Natural History Day

I don’t know if there is such a day, but it sure was at our house today.
While digging more of the marsh, I found the remains of a possum who met its demise in the ditch. I remember this possum only because back about a year ago, while fixing a hole in the fence, I noticed this rank smell. I looked outside the fence and there was this very ripe possum about two feet away. Well, at least two vultures showed up and got a feast out of it.

I checked on my prairie experiment this evening, and this is what happens when you don’t mow the grass for a month. Grass really gets pretty when it’s allowed to go to seed. The tops turn purple and wave in the wind, and there’s all sorts of ground cover stuff going on, too. Somewhere in here are the three black-eyed Susan’s I planted. In the foreground by the plank is the bayberry that I put in when I read that Tree Swallows like them.

During the Butterfly Show last month, I visited the gift shop and bought a Venus flytrap. Though they only need a bug or two every few months or less, when Isabelle found a huge ant in the house, I thought it would make a nice lesson for her to see just what a flytrap will do.

(We have made the traps close by poking them with small scissors, but this was the real thing. She was very impressed and spent the rest of the afternoon snapping her mouth shut and saying the bug tasted good.)

If you look closely at my really bad photo, you can see a black shape in the largest trap.

Isabelle made a connection in her mind today that astounded me. We were discussing baby birds (of course) and I told her about the process of the mama bird making the egg in her body and pushing it out into the nest, incubation, etc. My precocious 4 year old thought for a minute then said, “Then baby birds don’t have belly buttons!”.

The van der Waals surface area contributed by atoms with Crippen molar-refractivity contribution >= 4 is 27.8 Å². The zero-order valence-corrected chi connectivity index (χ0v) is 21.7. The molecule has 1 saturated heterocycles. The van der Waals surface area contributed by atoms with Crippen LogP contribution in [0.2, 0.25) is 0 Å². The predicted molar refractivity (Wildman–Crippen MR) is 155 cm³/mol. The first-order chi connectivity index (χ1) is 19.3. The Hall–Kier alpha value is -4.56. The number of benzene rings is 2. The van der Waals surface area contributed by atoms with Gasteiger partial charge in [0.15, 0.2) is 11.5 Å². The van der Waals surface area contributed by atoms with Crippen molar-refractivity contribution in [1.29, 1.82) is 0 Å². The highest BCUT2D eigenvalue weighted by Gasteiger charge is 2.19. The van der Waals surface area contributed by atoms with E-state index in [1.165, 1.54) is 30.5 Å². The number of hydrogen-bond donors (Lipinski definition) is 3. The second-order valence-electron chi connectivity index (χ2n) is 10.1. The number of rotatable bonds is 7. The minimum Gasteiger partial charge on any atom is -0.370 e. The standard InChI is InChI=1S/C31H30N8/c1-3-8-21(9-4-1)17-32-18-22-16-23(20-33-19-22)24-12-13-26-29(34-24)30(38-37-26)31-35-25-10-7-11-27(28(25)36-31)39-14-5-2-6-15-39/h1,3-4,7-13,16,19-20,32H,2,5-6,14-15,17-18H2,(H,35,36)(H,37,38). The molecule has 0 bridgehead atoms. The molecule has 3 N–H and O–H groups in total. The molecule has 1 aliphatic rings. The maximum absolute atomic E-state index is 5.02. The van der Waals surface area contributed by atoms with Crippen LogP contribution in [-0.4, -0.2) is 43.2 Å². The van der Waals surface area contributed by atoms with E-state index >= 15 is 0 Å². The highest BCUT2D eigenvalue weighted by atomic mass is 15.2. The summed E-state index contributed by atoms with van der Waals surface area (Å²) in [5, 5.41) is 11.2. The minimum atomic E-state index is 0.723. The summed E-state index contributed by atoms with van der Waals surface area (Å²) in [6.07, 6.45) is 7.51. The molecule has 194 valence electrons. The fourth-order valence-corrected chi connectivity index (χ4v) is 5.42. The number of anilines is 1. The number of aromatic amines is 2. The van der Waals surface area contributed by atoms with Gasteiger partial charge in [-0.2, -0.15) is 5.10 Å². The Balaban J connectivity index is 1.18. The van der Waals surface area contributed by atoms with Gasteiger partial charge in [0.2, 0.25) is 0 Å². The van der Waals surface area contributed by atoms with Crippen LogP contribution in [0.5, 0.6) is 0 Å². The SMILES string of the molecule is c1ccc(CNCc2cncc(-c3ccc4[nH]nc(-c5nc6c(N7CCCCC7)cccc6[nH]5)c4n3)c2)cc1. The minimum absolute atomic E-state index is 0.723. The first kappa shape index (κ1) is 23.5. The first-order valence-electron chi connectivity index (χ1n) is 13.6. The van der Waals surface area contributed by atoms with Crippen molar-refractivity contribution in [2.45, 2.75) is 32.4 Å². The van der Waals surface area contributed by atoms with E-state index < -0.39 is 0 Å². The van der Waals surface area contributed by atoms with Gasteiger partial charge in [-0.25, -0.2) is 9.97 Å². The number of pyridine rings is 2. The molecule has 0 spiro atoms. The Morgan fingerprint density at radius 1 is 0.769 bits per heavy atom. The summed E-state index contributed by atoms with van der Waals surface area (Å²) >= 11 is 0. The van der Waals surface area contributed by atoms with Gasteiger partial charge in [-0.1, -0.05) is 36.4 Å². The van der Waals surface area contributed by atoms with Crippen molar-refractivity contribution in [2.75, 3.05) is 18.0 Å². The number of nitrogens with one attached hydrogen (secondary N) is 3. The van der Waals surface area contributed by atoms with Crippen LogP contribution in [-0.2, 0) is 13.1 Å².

Today was also the beginning of Mommy’s lecture series entitled “What does Daddy have down there” because Isabelle wanted to know. I am sure that this is going to embarass Geoff to no end, but hey…my blog covers many, many subjects. I got as far as what girls have, and then Isabelle lost interest and went to watch TV. Oh, well, gives me time to formulate the rest of my speech.

Oh. And another thing. Penny may be pregnant.

Happy Natural History Day.


2 Responses to “Natural History Day”

  1. LauraHinNJ Says:

    I pooped out before I got to comment on this post last night. Anyway – very funny and sort of surprising that you have so many things going on nature-wise.

    How is the bayberry growing? I always think of them as seaside plants, just curious how it does on your prarie.

    Glad you got to avoid *the* discussion with the DD.

  2. Susan Kailholz Williams Says:

    The bayberry seems okay…it may need more water than it is getting in that spot. We had rain, rain, rain in the beginning of May, and then nothing for 2 weeks. There’s a marshy area near the bayberry, so I may dig a trench to drain some of the water to the other end of the prairie.
    I hope I haven’t doomed the poor thing.
    But if it lives, it’s going to be gorgeous in that prairie…I am eagerly waiting for the black-eyed Susan’s, purple cone-flowers, babies breath, and all kinds of other flowers.

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